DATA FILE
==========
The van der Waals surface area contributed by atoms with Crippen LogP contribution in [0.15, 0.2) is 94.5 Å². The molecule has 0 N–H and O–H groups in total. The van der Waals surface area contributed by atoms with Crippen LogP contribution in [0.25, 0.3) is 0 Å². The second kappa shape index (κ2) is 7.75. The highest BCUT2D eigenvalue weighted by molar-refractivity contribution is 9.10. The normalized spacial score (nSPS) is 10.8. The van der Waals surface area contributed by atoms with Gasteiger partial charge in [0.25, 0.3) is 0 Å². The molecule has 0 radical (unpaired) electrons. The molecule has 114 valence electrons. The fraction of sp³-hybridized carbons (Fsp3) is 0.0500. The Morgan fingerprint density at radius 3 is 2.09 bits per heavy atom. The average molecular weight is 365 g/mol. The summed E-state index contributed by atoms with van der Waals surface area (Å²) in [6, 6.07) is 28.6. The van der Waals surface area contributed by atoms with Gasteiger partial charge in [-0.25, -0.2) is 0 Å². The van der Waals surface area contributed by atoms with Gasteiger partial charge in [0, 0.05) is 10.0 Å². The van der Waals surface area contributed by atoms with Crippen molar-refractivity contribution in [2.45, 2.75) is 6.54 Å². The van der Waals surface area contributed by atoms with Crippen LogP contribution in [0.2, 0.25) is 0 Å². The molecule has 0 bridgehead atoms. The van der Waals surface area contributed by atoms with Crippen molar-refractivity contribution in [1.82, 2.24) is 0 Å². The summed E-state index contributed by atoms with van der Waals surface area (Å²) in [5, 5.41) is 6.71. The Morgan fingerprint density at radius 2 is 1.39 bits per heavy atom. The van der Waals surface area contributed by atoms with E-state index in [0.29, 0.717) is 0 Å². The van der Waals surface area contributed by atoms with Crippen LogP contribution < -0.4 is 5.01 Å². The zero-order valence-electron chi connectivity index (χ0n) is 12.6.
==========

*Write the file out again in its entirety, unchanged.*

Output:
The van der Waals surface area contributed by atoms with Crippen LogP contribution in [0.15, 0.2) is 94.5 Å². The molecule has 0 N–H and O–H groups in total. The van der Waals surface area contributed by atoms with Crippen LogP contribution in [0.25, 0.3) is 0 Å². The second kappa shape index (κ2) is 7.75. The highest BCUT2D eigenvalue weighted by molar-refractivity contribution is 9.10. The normalized spacial score (nSPS) is 10.8. The van der Waals surface area contributed by atoms with Gasteiger partial charge in [0.25, 0.3) is 0 Å². The molecule has 0 radical (unpaired) electrons. The molecule has 114 valence electrons. The fraction of sp³-hybridized carbons (Fsp3) is 0.0500. The Morgan fingerprint density at radius 3 is 2.09 bits per heavy atom. The average molecular weight is 365 g/mol. The summed E-state index contributed by atoms with van der Waals surface area (Å²) in [6, 6.07) is 28.6. The van der Waals surface area contributed by atoms with Gasteiger partial charge in [-0.25, -0.2) is 0 Å². The van der Waals surface area contributed by atoms with Gasteiger partial charge in [0, 0.05) is 10.0 Å². The van der Waals surface area contributed by atoms with Crippen molar-refractivity contribution in [2.45, 2.75) is 6.54 Å². The van der Waals surface area contributed by atoms with Crippen LogP contribution in [0.2, 0.25) is 0 Å². The molecule has 0 bridgehead atoms. The van der Waals surface area contributed by atoms with Crippen molar-refractivity contribution in [1.82, 2.24) is 0 Å². The summed E-state index contributed by atoms with van der Waals surface area (Å²) in [5, 5.41) is 6.71. The Morgan fingerprint density at radius 2 is 1.39 bits per heavy atom. The van der Waals surface area contributed by atoms with E-state index in [0.29, 0.717) is 0 Å². The van der Waals surface area contributed by atoms with Crippen LogP contribution < -0.4 is 5.01 Å². The zero-order valence-electron chi connectivity index (χ0n) is 12.6.